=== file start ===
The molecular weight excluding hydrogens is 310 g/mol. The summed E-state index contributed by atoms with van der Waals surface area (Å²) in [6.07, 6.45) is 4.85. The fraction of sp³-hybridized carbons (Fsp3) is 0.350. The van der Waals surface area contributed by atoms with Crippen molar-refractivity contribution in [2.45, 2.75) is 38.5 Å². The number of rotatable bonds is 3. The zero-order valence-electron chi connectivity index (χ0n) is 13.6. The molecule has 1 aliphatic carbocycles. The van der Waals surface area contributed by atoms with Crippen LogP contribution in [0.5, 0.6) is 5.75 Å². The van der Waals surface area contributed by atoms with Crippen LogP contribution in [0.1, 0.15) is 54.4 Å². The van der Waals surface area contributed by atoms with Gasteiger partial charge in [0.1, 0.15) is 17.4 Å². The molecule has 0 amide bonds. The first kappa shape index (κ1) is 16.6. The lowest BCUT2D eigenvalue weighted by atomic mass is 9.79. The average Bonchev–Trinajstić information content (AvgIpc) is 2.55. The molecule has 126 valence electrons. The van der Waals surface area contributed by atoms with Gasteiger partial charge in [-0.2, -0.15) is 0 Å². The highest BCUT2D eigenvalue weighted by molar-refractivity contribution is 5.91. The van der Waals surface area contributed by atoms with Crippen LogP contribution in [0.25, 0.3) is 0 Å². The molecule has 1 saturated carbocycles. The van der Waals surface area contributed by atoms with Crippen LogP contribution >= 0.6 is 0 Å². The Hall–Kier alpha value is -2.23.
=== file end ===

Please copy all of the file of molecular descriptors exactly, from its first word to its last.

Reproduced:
The molecular weight excluding hydrogens is 310 g/mol. The summed E-state index contributed by atoms with van der Waals surface area (Å²) in [6.07, 6.45) is 4.85. The fraction of sp³-hybridized carbons (Fsp3) is 0.350. The van der Waals surface area contributed by atoms with Crippen molar-refractivity contribution in [2.45, 2.75) is 38.5 Å². The number of rotatable bonds is 3. The zero-order valence-electron chi connectivity index (χ0n) is 13.6. The molecule has 1 aliphatic carbocycles. The van der Waals surface area contributed by atoms with Crippen LogP contribution in [0.5, 0.6) is 5.75 Å². The van der Waals surface area contributed by atoms with Crippen LogP contribution in [0.1, 0.15) is 54.4 Å². The van der Waals surface area contributed by atoms with Gasteiger partial charge in [0.1, 0.15) is 17.4 Å². The molecule has 0 amide bonds. The first kappa shape index (κ1) is 16.6. The lowest BCUT2D eigenvalue weighted by atomic mass is 9.79. The average Bonchev–Trinajstić information content (AvgIpc) is 2.55. The molecule has 126 valence electrons. The van der Waals surface area contributed by atoms with Gasteiger partial charge in [-0.2, -0.15) is 0 Å². The highest BCUT2D eigenvalue weighted by molar-refractivity contribution is 5.91. The van der Waals surface area contributed by atoms with Crippen LogP contribution in [0.25, 0.3) is 0 Å². The molecule has 1 saturated carbocycles. The van der Waals surface area contributed by atoms with Crippen LogP contribution >= 0.6 is 0 Å². The Hall–Kier alpha value is -2.23.